5. May 23, 2015

KFC

I appreciate your detail example. I think your explanation definitely help me to understand more in QM but I need more time to think about it.

I agree. A big question in my mind why Planck constant is a universal constant, why it take that value instead of any other value.

Your last example remind me something in the text, where they call it semi-classical. I don't know if semi-classical is same as quasi-classical. To me, it sounds like semi-classical treat the problem partial QM and partial classical (e.g. as you mentioned the field is classical while the state is quantum). And quasi-classical sounds like that the quantum problem could be treated as classical one or using classical model to study the system and it manifests the quantum behavior from classical point of view. I may be wrong but after reading other references online, that's how I understand so far.

6. May 23, 2015

KFC

Thanks. I agree with that and that's the first aspects when I learn quantum mechanics at the very beginning. It is tough for me to understand why we need to introduce a constant called Planck constant to describe quantum effects. I know how it originally from but don't know why there will a universal constant and why it takes that value.

7. May 24, 2015

Staff: Mentor

There are three important constants that appear frequently in physics. h = planks constant, c = speed of light, G = Newton's gravitation constant. All three appear to be universal and to have specific values. That is determined by observation. None of the three, as far as I know, have an underlying theory about why they have the values that they do. We can imangine (but not observe) other universes in which physical constants have different values.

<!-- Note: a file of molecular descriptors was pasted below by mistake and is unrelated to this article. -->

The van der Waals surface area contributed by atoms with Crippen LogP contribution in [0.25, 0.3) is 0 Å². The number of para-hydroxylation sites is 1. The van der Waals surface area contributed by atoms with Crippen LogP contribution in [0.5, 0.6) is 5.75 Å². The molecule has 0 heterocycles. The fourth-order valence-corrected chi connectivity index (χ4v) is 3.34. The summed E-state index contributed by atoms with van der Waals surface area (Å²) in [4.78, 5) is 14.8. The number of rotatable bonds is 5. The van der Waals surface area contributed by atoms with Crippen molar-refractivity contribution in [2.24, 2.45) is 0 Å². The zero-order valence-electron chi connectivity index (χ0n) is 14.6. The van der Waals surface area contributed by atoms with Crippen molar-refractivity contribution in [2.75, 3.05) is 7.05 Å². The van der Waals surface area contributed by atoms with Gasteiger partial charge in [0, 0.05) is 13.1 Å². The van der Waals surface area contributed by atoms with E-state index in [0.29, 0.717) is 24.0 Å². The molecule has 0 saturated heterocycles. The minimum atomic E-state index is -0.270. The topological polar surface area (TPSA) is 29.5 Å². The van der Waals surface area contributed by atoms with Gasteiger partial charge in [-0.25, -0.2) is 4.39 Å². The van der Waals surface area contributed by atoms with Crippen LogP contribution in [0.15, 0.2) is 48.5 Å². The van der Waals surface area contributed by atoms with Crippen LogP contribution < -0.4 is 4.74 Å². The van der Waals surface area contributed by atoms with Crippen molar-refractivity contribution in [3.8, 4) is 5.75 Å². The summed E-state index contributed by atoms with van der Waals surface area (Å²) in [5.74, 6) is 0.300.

8. May 24, 2015

terra

I agree, now that you said it, my last example probably goes by the name 'semiclassical'.
And one more note about your first question. The intuition I tried to give is more of a guideline, I think, to determine whether or not one should be aware of the commutation relations. I didn't really comment on the actual difference.
Let's assume you measure two variables, one right after another (not letting the system evolve in between). For operators that commute, the order of measurement doesn't matter, and for operators that don't, the result will be different (statistically) depending on which variable was measured first. You can also pick a state, or an amplitude in the position representation and check that depending on whether you operate it with $x$ or $-i \hbar \partial_x$ first, you will get a different state as a result. The difference will be $x p \psi - p x \psi= i \hbar \psi$.